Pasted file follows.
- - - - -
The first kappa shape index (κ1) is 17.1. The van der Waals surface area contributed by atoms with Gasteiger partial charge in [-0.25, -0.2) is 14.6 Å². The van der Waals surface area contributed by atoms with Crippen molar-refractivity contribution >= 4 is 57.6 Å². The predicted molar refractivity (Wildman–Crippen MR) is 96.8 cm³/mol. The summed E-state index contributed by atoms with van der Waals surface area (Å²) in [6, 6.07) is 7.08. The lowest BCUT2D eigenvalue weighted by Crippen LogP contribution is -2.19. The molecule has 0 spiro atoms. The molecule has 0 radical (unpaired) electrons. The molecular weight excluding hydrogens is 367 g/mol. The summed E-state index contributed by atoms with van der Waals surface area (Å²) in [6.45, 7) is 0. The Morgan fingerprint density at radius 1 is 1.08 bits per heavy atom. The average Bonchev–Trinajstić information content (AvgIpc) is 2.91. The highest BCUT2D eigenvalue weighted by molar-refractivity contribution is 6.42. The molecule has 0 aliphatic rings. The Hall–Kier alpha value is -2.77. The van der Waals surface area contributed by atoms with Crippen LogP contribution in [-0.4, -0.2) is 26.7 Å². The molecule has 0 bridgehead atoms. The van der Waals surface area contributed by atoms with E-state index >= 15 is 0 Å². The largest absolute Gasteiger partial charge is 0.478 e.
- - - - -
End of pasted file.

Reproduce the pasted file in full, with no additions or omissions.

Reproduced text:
The first kappa shape index (κ1) is 17.1. The van der Waals surface area contributed by atoms with Gasteiger partial charge in [-0.25, -0.2) is 14.6 Å². The van der Waals surface area contributed by atoms with Crippen molar-refractivity contribution >= 4 is 57.6 Å². The predicted molar refractivity (Wildman–Crippen MR) is 96.8 cm³/mol. The summed E-state index contributed by atoms with van der Waals surface area (Å²) in [6, 6.07) is 7.08. The lowest BCUT2D eigenvalue weighted by Crippen LogP contribution is -2.19. The molecule has 0 spiro atoms. The molecule has 0 radical (unpaired) electrons. The molecular weight excluding hydrogens is 367 g/mol. The summed E-state index contributed by atoms with van der Waals surface area (Å²) in [6.45, 7) is 0. The Morgan fingerprint density at radius 1 is 1.08 bits per heavy atom. The average Bonchev–Trinajstić information content (AvgIpc) is 2.91. The highest BCUT2D eigenvalue weighted by molar-refractivity contribution is 6.42. The molecule has 0 aliphatic rings. The Hall–Kier alpha value is -2.77. The van der Waals surface area contributed by atoms with Crippen LogP contribution in [-0.4, -0.2) is 26.7 Å². The molecule has 0 bridgehead atoms. The van der Waals surface area contributed by atoms with E-state index >= 15 is 0 Å². The largest absolute Gasteiger partial charge is 0.478 e.